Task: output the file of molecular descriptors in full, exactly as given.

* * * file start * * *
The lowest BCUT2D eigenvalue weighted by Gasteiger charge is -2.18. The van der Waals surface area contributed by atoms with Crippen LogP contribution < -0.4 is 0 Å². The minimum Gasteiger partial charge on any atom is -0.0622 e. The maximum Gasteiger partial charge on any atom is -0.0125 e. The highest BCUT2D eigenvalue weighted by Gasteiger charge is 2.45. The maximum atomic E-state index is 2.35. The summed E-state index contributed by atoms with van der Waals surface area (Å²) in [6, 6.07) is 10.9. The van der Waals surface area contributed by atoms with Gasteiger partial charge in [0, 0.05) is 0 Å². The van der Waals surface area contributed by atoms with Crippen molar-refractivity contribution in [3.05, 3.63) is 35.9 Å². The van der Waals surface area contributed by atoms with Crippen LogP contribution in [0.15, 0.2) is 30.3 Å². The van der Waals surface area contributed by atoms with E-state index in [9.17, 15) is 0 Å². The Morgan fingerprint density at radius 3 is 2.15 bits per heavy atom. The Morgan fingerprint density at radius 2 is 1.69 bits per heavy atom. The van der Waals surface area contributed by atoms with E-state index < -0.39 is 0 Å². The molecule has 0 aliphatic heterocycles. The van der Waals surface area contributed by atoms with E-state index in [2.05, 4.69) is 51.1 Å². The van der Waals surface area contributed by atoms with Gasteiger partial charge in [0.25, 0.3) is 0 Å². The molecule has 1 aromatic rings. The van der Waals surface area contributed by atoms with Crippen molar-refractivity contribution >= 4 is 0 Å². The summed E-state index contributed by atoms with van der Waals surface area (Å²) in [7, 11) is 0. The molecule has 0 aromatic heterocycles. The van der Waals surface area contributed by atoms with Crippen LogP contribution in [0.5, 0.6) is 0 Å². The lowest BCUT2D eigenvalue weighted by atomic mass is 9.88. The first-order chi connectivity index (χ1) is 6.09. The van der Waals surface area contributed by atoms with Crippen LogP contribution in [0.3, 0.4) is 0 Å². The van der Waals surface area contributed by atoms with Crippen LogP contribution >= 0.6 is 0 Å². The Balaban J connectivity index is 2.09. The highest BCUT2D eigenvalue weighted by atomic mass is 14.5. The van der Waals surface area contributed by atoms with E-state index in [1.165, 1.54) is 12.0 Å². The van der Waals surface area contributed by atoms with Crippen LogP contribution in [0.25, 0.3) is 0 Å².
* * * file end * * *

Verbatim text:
The lowest BCUT2D eigenvalue weighted by Gasteiger charge is -2.18. The van der Waals surface area contributed by atoms with Crippen LogP contribution < -0.4 is 0 Å². The minimum Gasteiger partial charge on any atom is -0.0622 e. The maximum Gasteiger partial charge on any atom is -0.0125 e. The highest BCUT2D eigenvalue weighted by Gasteiger charge is 2.45. The maximum atomic E-state index is 2.35. The summed E-state index contributed by atoms with van der Waals surface area (Å²) in [6, 6.07) is 10.9. The van der Waals surface area contributed by atoms with Gasteiger partial charge in [0, 0.05) is 0 Å². The van der Waals surface area contributed by atoms with Crippen molar-refractivity contribution in [3.05, 3.63) is 35.9 Å². The van der Waals surface area contributed by atoms with Crippen LogP contribution in [0.15, 0.2) is 30.3 Å². The van der Waals surface area contributed by atoms with E-state index in [9.17, 15) is 0 Å². The Morgan fingerprint density at radius 3 is 2.15 bits per heavy atom. The Morgan fingerprint density at radius 2 is 1.69 bits per heavy atom. The van der Waals surface area contributed by atoms with E-state index < -0.39 is 0 Å². The molecule has 0 aliphatic heterocycles. The van der Waals surface area contributed by atoms with E-state index in [2.05, 4.69) is 51.1 Å². The van der Waals surface area contributed by atoms with Gasteiger partial charge in [0.25, 0.3) is 0 Å². The molecule has 1 aromatic rings. The van der Waals surface area contributed by atoms with Crippen molar-refractivity contribution >= 4 is 0 Å². The summed E-state index contributed by atoms with van der Waals surface area (Å²) in [7, 11) is 0. The molecule has 0 aromatic heterocycles. The van der Waals surface area contributed by atoms with Crippen LogP contribution in [0.5, 0.6) is 0 Å². The lowest BCUT2D eigenvalue weighted by atomic mass is 9.88. The first-order chi connectivity index (χ1) is 6.09. The van der Waals surface area contributed by atoms with Crippen LogP contribution in [0.3, 0.4) is 0 Å². The van der Waals surface area contributed by atoms with Crippen LogP contribution >= 0.6 is 0 Å². The Balaban J connectivity index is 2.09. The highest BCUT2D eigenvalue weighted by atomic mass is 14.5. The van der Waals surface area contributed by atoms with E-state index in [1.165, 1.54) is 12.0 Å². The van der Waals surface area contributed by atoms with Crippen LogP contribution in [0.25, 0.3) is 0 Å².